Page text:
Experiment with a strategy:

  1. Collaborate - Have them pick one thing that is difficult for them, and ask them if they would be willing to experiment with one strategy or tool. A common difficulty with time management skills is working on transitioning in and out of activities. An example could be transitioning from playing a video game to doing homework or a chore.
  2. Break the strategy into steps - Work with your child to outline each step of how they will use the strategy/routine/tool. Writing the steps down, makes the task less daunting, and more achievable. Here are some things to consider when planning a transitioning strategy:
  • Have them decide if they would like to try using an alarm or timer to help them get started on their homework or chore. You could show them a reminder phone app, a cube timer (found on Amazon), or use the alarm on their phone.
  • If they decide to try using an alarm, ask if they prefer to add one snooze to the alarm, and then do their homework or chore.
  • If using a timer, a loud timer, that is placed where they need to stand up to turn it off, can be helpful for breaking the focus from the video game to moving on to the homework or chore.
  • Ask them if they would like you to remind them, after a certain amount of time has past, if they haven’t started the homework or chore. Also ask them what they would like you to say for this reminder, so that it isn’t seen as nagging.
  • Help them set the alarm or timer.
  1. Practice - Ask them if they would like to try it on their own, or with minimal support from you. Practice the strategy repeatedly. Let them know that you are there to help them.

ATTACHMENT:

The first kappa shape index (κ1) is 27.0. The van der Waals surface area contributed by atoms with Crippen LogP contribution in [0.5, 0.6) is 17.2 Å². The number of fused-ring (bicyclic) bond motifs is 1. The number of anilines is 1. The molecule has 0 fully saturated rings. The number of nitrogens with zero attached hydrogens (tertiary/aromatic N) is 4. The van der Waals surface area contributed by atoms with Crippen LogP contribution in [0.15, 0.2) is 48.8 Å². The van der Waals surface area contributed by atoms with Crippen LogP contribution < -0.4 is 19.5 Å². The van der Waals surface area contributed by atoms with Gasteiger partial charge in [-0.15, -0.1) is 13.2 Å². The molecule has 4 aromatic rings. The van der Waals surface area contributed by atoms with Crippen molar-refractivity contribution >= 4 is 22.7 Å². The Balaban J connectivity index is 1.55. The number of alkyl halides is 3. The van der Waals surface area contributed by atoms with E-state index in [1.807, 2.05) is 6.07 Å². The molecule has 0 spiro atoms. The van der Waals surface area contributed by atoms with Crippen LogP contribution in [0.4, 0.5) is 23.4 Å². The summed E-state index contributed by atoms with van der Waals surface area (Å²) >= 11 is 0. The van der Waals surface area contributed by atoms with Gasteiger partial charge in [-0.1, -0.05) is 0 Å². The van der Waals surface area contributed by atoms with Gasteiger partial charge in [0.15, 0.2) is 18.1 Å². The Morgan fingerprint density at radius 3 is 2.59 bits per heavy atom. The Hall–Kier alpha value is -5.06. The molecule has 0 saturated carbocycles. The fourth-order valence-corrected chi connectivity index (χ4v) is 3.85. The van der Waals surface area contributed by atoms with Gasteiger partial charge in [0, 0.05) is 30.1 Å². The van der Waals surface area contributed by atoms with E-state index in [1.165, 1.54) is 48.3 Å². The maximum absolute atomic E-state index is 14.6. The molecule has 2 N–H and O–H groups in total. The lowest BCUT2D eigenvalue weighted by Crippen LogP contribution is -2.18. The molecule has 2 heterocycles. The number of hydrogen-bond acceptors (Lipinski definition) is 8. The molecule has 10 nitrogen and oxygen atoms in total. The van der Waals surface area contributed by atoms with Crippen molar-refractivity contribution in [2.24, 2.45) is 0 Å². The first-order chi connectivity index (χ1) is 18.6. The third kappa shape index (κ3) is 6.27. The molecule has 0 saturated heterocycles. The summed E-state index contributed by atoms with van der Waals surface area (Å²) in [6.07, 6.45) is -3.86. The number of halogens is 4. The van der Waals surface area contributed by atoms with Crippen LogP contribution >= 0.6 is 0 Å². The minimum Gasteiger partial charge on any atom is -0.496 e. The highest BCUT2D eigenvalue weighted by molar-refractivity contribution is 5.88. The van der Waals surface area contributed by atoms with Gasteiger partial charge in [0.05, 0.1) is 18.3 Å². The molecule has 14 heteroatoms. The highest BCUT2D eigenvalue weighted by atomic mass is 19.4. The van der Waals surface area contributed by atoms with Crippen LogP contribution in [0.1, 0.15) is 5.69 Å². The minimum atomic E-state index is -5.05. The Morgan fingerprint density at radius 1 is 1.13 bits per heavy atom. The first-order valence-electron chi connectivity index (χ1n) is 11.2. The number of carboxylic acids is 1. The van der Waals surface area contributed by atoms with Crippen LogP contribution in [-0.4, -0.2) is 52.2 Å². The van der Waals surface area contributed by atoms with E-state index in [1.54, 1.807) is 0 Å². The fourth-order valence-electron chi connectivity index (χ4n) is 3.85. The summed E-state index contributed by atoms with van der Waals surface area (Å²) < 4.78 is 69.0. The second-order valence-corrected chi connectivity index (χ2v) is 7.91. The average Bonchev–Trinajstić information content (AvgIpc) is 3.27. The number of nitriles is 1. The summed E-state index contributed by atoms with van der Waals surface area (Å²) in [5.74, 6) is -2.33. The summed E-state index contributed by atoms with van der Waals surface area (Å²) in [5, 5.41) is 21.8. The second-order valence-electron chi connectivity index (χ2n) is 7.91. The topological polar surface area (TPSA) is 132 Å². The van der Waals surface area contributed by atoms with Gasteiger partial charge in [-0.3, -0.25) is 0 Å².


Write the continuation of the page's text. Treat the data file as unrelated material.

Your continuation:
2. Reflect - Reflect on what worked and what didn’t work with the strategy. Reflecting develops self-awareness, and helps them learn to adjust and find strategies that work for them.
  3. Revise - Revise the strategy as needed, and/or discuss another one to try.

Everyone has different strengths, difficulties, interests, and goals. It is about trial and error to find out what works for them.

The goal is for them to be willing to take a small step forward with a new strategy. If the step feels too big, it will likely overwhelm them. This isn’t a quick fix. Sometimes it will feel like they take one step forward and two steps back. That’s okay!

It is an emotional process, and it takes time and patience to develop new strategies and skills. Celebrate the tiny victories, and encourage them to keep taking little steps forward. Let them know that you are in their corner, and that it is difficult to learn the skill of getting started and pushing through things that you don’t want to do. Quite often, one tiny step forward makes a huge impact towards achieving their goals.

During this time, anxiety and depression among teens are on the rise. If you feel that your child’s behaviours extend beyond Executive Function weakness, or you would like support in communicating with you child, your family doctor can provide guidance and resources.

 

CherylCheryl Keller is an Academic Coach & Learning Disability Specialist, and is the owner of School/Life Balance. She works with students from late elementary school through college/university with a focus on developing Executive Functioning Skills. She has also been trained to teach study skills, and incorporates this training into her coaching. Her professional and sensitive approach, encourages students to take risks, as they grow and unlock their inner wisdom and brilliance! For more information, or for a free consultation, email Cheryl at schoollifebalance2020@gmail.com